Did you know the biggest (and strongest) muscle in your body is the gluteus maximus? Followed by your leg muscles (quads and hamstrings)?

Squats are a full body fitness staple that work the hips, glutes, quads, and hamstrings, and sneakily strengthen the core. And they can help improve balance and coordination, as well as bone density, too. That’s why it’s one of my “go to” exercises.

If you haven’t added squats into your regular exercise routine, now’s the time. Check out these tips on how to do the perfect squat and how to avoid some of the most common mistakes people make when performing this move.

How to do the perfect squat

  1. Place your feet a little wider than shoulder-width apart, hips stacked over knees, knees over ankles.
  2. Roll your shoulders back and down away from the ears. If you allow your back to round (like a turtle’s shell, it will cause unnecessary stress on your lower back.
  3. Extend your arms out straight so they are parallel with the ground, palms facing down (like your hands are on someone’s shoulders at a 7th grade dance). Or, if it’s more comfortable, pull your elbows close to the body, palms facing each other and thumbs pointing up.
  4. Start the squat by inhaling into your belly, and unlocking your hips, slightly bringing them back. Keep sending hips backward as your knees begin to bend.
  5. While your butt starts to stick out, make sure the chest and shoulders stay upright, and your back stays straight. Keep your head facing forward with eyes straight ahead for a neutral spine.
  6. Let your hip joint squat lower to the ground than the knees, if comfortable. Pro tip: Try squatting onto a box or chair. Gently tapping it with your butt at the bottom of the squat will be a physical reminder of how low you should go.
  7. Engage your core, and exhale while driving through the heels to return to standing. Imagine the feet are spreading the floor (the left foot to the left, right foot to the right) without actually moving the feet.
  8. Squeeze your glutes together at the top of the movement for a little more work.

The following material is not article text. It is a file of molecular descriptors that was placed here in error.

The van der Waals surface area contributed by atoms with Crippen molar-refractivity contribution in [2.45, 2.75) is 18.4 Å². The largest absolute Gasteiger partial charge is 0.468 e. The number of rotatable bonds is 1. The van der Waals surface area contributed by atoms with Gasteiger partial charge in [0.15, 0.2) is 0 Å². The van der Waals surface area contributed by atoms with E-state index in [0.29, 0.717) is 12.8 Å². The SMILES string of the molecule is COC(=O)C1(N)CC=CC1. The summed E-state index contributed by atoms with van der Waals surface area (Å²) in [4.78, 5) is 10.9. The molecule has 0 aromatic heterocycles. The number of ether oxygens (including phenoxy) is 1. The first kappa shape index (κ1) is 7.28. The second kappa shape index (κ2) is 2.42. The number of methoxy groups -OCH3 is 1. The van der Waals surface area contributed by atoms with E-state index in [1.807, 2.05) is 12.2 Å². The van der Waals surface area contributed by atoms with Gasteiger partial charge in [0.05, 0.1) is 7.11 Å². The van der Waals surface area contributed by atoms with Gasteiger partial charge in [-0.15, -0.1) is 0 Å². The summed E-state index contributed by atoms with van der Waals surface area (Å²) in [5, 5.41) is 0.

The Perfect Squat

As you perfect your form, you can start challenging your body by:

  1. Adding repetitions
  2. Adding weight (Note: when using more weight, it’s more difficult to squat deeper. But deep squats with less weight trump shallow ones with heavy weight when it comes to making us stronger
  3. Adding intensity (by doing jump squats)

How to avoid common squat mistakes

The Mistake: Not dropping down low enough.

The Fix: Take a slightly wider stance, which allows your body to stay steady while it squats deeper, and engages more muscle groups. It’s easy to want to squat just low enough so the thighs are parallel with the ground, but squats can be much more effective when we drop as low as possible (the hip joint lower than the knee joint) while still maintaining good form 

The Mistake: Your knees drift inward.

The Fix: Turn the toes out (between 5 and 20 degrees to get technical) to keep knees from caving inward. Your knees should track in line with both the ankles and the hips, to help avoid injury and get deep in the squat. Floor bridges and lying clams will help knees from caving.

The Mistake: Your body leans too far forward.

The Fix: Put most of your weight in your heels when lowering into a squat. The weight distribution will help keep your torso upright through the squat rather than teetering forward, and help keep your hips back and down, outside of the heels. Try to spread the floor apart by driving outwards through the back/outer portion of the heel.

The Mistake: Descending too quickly.

The Fix: When you add weight to a squat, moving too quickly could increase your chances of getting hurt. It’s okay to return to standing position with some power—as long as your body remains controlled—but sitting into the squat should be done a little slower to maintain proper form.

The Mistake: Not warming up.

The Fix: Before squatting up a storm, try floor bridges to open up your hips (which will allow the body to get lower in a squat). Warming up is important before taking on such a complex move. It’ll help prepare the body’s joints and muscles for movement, and might even help prevent injury once heavy lifting get underway.

Try it now

Try one of these workout routines that includes squats:

Like this content? Want more?
Sign up for updates (it's free!) ...

You'll also receive my Eating for Fat Loss tip sheet with six simple strategies you
can put to use right now.

Tagged with →  
Share →